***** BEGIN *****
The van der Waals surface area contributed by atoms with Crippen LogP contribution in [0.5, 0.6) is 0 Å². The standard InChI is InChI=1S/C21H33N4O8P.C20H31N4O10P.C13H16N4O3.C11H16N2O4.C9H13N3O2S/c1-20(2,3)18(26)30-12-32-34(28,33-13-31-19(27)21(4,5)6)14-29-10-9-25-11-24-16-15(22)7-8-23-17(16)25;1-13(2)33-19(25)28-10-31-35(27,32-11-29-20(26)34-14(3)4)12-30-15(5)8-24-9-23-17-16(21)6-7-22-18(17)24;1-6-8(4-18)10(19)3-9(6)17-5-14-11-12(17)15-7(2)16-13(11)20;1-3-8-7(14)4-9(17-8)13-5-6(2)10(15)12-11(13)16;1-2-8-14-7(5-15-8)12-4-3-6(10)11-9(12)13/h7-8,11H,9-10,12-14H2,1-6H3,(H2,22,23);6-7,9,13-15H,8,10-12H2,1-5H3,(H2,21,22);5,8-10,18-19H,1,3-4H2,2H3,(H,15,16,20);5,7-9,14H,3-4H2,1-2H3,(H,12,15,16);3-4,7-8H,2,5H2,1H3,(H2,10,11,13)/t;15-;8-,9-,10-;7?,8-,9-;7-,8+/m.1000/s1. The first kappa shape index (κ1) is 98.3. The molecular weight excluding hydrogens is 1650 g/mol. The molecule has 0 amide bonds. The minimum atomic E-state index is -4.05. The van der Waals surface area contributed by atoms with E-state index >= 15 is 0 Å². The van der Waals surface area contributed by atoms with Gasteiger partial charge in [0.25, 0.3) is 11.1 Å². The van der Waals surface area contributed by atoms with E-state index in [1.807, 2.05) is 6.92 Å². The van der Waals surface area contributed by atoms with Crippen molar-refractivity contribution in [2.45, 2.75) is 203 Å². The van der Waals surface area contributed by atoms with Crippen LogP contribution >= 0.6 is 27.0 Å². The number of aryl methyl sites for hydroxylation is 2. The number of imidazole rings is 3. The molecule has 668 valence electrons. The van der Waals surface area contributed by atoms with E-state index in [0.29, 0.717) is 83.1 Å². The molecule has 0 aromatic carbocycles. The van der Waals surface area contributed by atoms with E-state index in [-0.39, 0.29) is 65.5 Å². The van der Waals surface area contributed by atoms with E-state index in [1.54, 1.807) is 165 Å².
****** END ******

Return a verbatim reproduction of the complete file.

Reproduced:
The van der Waals surface area contributed by atoms with Crippen LogP contribution in [0.5, 0.6) is 0 Å². The standard InChI is InChI=1S/C21H33N4O8P.C20H31N4O10P.C13H16N4O3.C11H16N2O4.C9H13N3O2S/c1-20(2,3)18(26)30-12-32-34(28,33-13-31-19(27)21(4,5)6)14-29-10-9-25-11-24-16-15(22)7-8-23-17(16)25;1-13(2)33-19(25)28-10-31-35(27,32-11-29-20(26)34-14(3)4)12-30-15(5)8-24-9-23-17-16(21)6-7-22-18(17)24;1-6-8(4-18)10(19)3-9(6)17-5-14-11-12(17)15-7(2)16-13(11)20;1-3-8-7(14)4-9(17-8)13-5-6(2)10(15)12-11(13)16;1-2-8-14-7(5-15-8)12-4-3-6(10)11-9(12)13/h7-8,11H,9-10,12-14H2,1-6H3,(H2,22,23);6-7,9,13-15H,8,10-12H2,1-5H3,(H2,21,22);5,8-10,18-19H,1,3-4H2,2H3,(H,15,16,20);5,7-9,14H,3-4H2,1-2H3,(H,12,15,16);3-4,7-8H,2,5H2,1H3,(H2,10,11,13)/t;15-;8-,9-,10-;7?,8-,9-;7-,8+/m.1000/s1. The first kappa shape index (κ1) is 98.3. The molecular weight excluding hydrogens is 1650 g/mol. The molecule has 0 amide bonds. The minimum atomic E-state index is -4.05. The van der Waals surface area contributed by atoms with E-state index >= 15 is 0 Å². The van der Waals surface area contributed by atoms with Gasteiger partial charge in [0.25, 0.3) is 11.1 Å². The van der Waals surface area contributed by atoms with E-state index in [1.807, 2.05) is 6.92 Å². The van der Waals surface area contributed by atoms with Crippen molar-refractivity contribution in [2.45, 2.75) is 203 Å². The van der Waals surface area contributed by atoms with Crippen LogP contribution >= 0.6 is 27.0 Å². The number of aryl methyl sites for hydroxylation is 2. The number of imidazole rings is 3. The molecule has 668 valence electrons. The van der Waals surface area contributed by atoms with E-state index in [0.29, 0.717) is 83.1 Å². The molecule has 0 aromatic carbocycles. The van der Waals surface area contributed by atoms with E-state index in [-0.39, 0.29) is 65.5 Å². The van der Waals surface area contributed by atoms with E-state index in [1.54, 1.807) is 165 Å².